Media Matters Launches ‘Mythopedia’ Fact Check Tool Ahead Of CPAC

March 5, 2014 8:00 a.m.

Media Matters for America is releasing a sort of Wikipedia for conservative misinformation.

The site, Mythopedia, which was shared with TPM ahead of its release, is meant to be an online compendium of truths and lies peddled by conservatives. The website’s unveiling comes a day before the Conservative Political Action Conference.

“The week of CPAC seemed like the most appropriate time to launch a fact-checking tool, like Mythopedia, as I’m sure we’re going to be confronted with both old and new right-wing lies during the conference,” Media Matters president Bradley Beychok said in a statement.

Here’s how the site works. The front page is bar where users type in a claim. Searching that claim then pulls up “lies” or “truths” with research backing up whether it’s a truth or a lie. For instance a search of the Obama administration on Benghazi directs to a page with the the lie “The Obama administration covered up the Benghazi attack by pointing to an anti-Islam video” and the truth “A bipartisan Senate report connects the Benghazi attack to an anti-Islam video” as well as evidence backing up the truth.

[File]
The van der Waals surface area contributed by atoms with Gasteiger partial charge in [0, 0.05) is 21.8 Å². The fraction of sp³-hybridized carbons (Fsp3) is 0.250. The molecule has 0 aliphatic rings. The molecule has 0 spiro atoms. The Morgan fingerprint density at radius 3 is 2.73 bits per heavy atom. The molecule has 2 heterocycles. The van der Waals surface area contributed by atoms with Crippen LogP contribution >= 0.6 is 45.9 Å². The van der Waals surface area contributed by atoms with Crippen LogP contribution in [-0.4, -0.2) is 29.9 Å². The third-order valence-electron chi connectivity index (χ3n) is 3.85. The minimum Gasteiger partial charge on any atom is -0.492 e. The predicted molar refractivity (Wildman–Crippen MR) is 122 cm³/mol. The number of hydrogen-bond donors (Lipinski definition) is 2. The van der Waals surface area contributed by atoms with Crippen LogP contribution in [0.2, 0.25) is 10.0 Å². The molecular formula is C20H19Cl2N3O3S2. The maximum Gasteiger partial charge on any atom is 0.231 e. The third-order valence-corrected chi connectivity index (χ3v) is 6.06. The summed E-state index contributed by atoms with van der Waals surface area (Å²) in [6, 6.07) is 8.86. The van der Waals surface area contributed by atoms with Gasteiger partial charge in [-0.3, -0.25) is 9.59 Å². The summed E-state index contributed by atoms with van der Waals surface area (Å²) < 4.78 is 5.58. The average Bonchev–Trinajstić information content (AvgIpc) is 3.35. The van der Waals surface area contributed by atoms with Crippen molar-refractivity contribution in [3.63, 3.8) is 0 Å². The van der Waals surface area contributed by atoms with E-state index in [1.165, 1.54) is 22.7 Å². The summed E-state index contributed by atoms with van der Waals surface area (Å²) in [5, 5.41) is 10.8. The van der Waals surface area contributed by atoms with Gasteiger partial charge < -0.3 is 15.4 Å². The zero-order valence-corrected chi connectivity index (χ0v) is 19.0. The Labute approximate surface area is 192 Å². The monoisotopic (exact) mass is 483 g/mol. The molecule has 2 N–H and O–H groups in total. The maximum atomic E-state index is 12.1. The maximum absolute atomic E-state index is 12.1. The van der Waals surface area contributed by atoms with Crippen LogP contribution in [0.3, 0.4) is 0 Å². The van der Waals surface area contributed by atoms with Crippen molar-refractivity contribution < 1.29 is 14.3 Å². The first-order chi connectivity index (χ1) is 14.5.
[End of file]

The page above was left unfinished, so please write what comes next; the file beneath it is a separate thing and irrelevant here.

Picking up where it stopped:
The site is starting with 400 entries and will be updated regularly. The updated fact checks will be done in real time by Media Matters staff. Media Matters will start soliciting tips and feedback from audiences and could possibly start moving highly involved users of the site into a more involved role.

“We’re going to be launching a new action site fairly soon for our online audience and I think part of the idea would be that we start moving over people that are highly engaged audience members into this higher level of authentication where they’re creating entries and waiting for review,” Media Matters Executive Vice President Angelo Carusone told TPM. “So the editor wouldn’t just be the primary person creating entries, we would start opening up that process up for allies and for our audience and to create their own. And as long as [the entry] satisfies our editorial standards and is accurate we would then publish that entry. But we didn’t want to start from that out of the gate because we basically didn’t want to detract from the primary purpose which is that authoritative source.”

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Below is a walk-through video of the site created by Media Matters:

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